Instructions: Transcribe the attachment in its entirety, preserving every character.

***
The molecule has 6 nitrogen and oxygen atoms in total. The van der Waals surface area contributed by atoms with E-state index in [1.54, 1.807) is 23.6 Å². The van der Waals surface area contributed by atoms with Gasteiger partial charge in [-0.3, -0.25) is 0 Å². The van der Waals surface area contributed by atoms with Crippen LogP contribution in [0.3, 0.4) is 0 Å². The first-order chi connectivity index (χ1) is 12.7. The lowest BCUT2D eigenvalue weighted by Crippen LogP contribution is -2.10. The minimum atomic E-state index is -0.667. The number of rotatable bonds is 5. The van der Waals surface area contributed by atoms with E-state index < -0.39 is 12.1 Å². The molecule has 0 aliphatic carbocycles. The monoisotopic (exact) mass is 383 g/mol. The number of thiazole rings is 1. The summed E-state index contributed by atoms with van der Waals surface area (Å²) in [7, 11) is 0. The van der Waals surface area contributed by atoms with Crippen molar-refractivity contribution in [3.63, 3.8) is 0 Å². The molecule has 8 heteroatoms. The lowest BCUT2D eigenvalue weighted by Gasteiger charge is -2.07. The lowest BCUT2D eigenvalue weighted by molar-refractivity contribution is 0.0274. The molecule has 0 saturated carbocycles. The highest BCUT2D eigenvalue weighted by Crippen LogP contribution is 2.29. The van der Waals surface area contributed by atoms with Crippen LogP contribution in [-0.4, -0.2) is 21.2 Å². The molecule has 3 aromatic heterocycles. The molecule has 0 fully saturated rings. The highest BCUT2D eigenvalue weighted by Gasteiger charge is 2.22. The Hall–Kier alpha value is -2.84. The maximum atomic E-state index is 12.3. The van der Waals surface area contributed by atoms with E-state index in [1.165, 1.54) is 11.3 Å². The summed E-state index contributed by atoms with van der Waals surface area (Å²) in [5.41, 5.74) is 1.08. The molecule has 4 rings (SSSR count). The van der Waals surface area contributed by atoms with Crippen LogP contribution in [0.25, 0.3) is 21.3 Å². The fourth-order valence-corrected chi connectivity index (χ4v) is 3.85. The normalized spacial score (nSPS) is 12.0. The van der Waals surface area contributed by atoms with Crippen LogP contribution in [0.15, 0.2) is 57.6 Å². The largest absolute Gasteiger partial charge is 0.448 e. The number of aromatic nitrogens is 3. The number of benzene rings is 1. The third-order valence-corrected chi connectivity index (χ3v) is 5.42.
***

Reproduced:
The molecule has 6 nitrogen and oxygen atoms in total. The van der Waals surface area contributed by atoms with E-state index in [1.54, 1.807) is 23.6 Å². The van der Waals surface area contributed by atoms with Gasteiger partial charge in [-0.3, -0.25) is 0 Å². The van der Waals surface area contributed by atoms with Crippen LogP contribution in [0.3, 0.4) is 0 Å². The first-order chi connectivity index (χ1) is 12.7. The lowest BCUT2D eigenvalue weighted by Crippen LogP contribution is -2.10. The minimum atomic E-state index is -0.667. The number of rotatable bonds is 5. The van der Waals surface area contributed by atoms with E-state index < -0.39 is 12.1 Å². The molecule has 0 aliphatic carbocycles. The monoisotopic (exact) mass is 383 g/mol. The number of thiazole rings is 1. The summed E-state index contributed by atoms with van der Waals surface area (Å²) in [7, 11) is 0. The van der Waals surface area contributed by atoms with Crippen molar-refractivity contribution in [3.63, 3.8) is 0 Å². The molecule has 8 heteroatoms. The lowest BCUT2D eigenvalue weighted by Gasteiger charge is -2.07. The lowest BCUT2D eigenvalue weighted by molar-refractivity contribution is 0.0274. The molecule has 0 saturated carbocycles. The highest BCUT2D eigenvalue weighted by Crippen LogP contribution is 2.29. The van der Waals surface area contributed by atoms with Crippen LogP contribution in [-0.4, -0.2) is 21.2 Å². The molecule has 3 aromatic heterocycles. The molecule has 0 fully saturated rings. The highest BCUT2D eigenvalue weighted by Gasteiger charge is 2.22. The Hall–Kier alpha value is -2.84. The maximum atomic E-state index is 12.3. The van der Waals surface area contributed by atoms with E-state index in [1.165, 1.54) is 11.3 Å². The summed E-state index contributed by atoms with van der Waals surface area (Å²) in [5.41, 5.74) is 1.08. The molecule has 4 rings (SSSR count). The van der Waals surface area contributed by atoms with Crippen LogP contribution in [0.25, 0.3) is 21.3 Å². The fourth-order valence-corrected chi connectivity index (χ4v) is 3.85. The normalized spacial score (nSPS) is 12.0. The van der Waals surface area contributed by atoms with Crippen LogP contribution in [0.15, 0.2) is 57.6 Å². The largest absolute Gasteiger partial charge is 0.448 e. The number of aromatic nitrogens is 3. The number of benzene rings is 1. The third-order valence-corrected chi connectivity index (χ3v) is 5.42.